Extreme cold temperatures can impact some insects and plant pathogens, particularly those that may not overwinter as well (e.g. powdery mildew).  When cold weather pushes into the Southern regions of the country it can push certain diseases, such as rusts, further south, delaying disease onset in Illinois and other regions further north. The same is true of migratory insects, such as black cutworm and fall armyworm, which do not usually overwinter in Illinois; colder temperatures during winter often delay the arrival of these insects, and may ultimately lead to lower numbers. The opposite is also true – warmer than normal temperatures during the winter can allow these migratory insects to become a problem earlier in the season.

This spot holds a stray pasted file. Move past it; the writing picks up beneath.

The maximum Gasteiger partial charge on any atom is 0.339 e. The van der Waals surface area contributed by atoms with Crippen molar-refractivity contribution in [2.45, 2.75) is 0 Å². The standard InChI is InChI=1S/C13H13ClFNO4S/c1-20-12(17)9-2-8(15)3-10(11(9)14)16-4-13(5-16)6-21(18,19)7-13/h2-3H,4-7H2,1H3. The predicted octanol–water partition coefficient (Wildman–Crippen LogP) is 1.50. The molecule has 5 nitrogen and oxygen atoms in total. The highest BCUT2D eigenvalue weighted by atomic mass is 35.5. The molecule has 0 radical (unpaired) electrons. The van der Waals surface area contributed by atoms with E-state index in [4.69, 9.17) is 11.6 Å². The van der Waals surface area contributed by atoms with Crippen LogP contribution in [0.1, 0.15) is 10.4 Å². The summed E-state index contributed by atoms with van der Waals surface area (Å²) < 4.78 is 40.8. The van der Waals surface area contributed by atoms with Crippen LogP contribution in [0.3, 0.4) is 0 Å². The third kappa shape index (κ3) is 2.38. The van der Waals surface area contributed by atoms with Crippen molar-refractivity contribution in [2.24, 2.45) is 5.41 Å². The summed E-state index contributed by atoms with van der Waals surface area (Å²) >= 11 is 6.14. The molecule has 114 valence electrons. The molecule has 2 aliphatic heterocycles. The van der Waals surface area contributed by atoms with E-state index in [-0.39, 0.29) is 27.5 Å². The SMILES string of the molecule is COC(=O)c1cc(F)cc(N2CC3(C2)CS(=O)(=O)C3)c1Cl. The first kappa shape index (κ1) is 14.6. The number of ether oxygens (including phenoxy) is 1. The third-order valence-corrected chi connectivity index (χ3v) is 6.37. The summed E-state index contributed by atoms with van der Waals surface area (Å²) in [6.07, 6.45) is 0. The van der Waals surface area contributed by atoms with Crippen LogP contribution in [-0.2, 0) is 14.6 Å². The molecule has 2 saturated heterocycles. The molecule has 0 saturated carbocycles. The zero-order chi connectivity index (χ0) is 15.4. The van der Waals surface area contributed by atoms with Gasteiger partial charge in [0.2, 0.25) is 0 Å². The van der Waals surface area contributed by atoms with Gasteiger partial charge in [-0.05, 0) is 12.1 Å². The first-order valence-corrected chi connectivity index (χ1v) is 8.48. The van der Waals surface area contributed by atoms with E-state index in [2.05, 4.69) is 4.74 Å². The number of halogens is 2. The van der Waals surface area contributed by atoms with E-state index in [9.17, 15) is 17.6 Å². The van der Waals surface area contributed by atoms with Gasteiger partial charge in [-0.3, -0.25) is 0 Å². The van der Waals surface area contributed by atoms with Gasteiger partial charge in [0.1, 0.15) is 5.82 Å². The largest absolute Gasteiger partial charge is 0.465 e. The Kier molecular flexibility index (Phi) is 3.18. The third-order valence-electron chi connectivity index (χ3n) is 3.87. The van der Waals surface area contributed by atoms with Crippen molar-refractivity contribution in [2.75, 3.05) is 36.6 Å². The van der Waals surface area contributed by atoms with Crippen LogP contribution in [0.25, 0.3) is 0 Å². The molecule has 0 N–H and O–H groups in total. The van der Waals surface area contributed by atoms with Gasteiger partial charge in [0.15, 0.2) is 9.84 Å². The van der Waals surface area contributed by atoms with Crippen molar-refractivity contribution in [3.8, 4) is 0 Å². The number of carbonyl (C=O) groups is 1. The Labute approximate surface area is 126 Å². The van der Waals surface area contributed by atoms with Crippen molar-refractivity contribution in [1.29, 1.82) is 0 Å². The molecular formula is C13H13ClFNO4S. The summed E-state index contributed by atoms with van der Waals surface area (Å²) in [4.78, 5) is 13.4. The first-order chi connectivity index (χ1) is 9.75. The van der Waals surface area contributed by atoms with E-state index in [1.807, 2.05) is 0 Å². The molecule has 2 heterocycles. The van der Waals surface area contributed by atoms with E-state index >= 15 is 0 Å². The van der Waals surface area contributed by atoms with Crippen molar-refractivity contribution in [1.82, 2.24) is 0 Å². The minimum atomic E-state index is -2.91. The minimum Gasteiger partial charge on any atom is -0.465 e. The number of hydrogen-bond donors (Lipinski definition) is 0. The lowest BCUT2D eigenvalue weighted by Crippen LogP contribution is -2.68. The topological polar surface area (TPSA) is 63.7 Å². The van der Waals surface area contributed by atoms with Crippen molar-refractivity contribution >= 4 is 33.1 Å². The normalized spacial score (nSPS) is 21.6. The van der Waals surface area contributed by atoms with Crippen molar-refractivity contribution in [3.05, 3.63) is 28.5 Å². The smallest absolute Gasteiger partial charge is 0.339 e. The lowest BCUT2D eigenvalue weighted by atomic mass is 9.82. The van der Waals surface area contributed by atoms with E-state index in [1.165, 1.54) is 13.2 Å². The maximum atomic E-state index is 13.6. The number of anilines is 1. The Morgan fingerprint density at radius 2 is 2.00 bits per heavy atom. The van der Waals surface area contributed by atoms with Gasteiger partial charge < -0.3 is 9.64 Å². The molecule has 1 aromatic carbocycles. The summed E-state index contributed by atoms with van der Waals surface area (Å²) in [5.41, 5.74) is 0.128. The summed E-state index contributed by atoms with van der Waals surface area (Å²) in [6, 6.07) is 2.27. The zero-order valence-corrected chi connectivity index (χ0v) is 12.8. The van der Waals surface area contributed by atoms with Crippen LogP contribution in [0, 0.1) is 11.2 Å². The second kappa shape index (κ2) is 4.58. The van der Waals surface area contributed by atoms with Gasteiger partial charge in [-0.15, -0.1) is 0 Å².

Although cold temperatures may not impact most of the diseases we encounter in Illinois field crops, fluctuation between conditions of cold and warm may have a negative impact on some diseases.  Dormancy by fungican be broken by environmental conditions such as higher temperatures.  This is similar to what occurs in plants, where warm weather may result in trees flushing out buds and flowers.  Consequently, the wide swings in temperature that we have experienced during the 2018/19 winter may negatively impact some diseases. While some insects (such as stink bugs) can also break dormancy during brief warm periods, many of our most serious pests will stay “hunkered down” until the spring and avoid these fluctuations. Unfortunately, insects and plant diseases are unlikely to suffer as much from the recent cold as we have.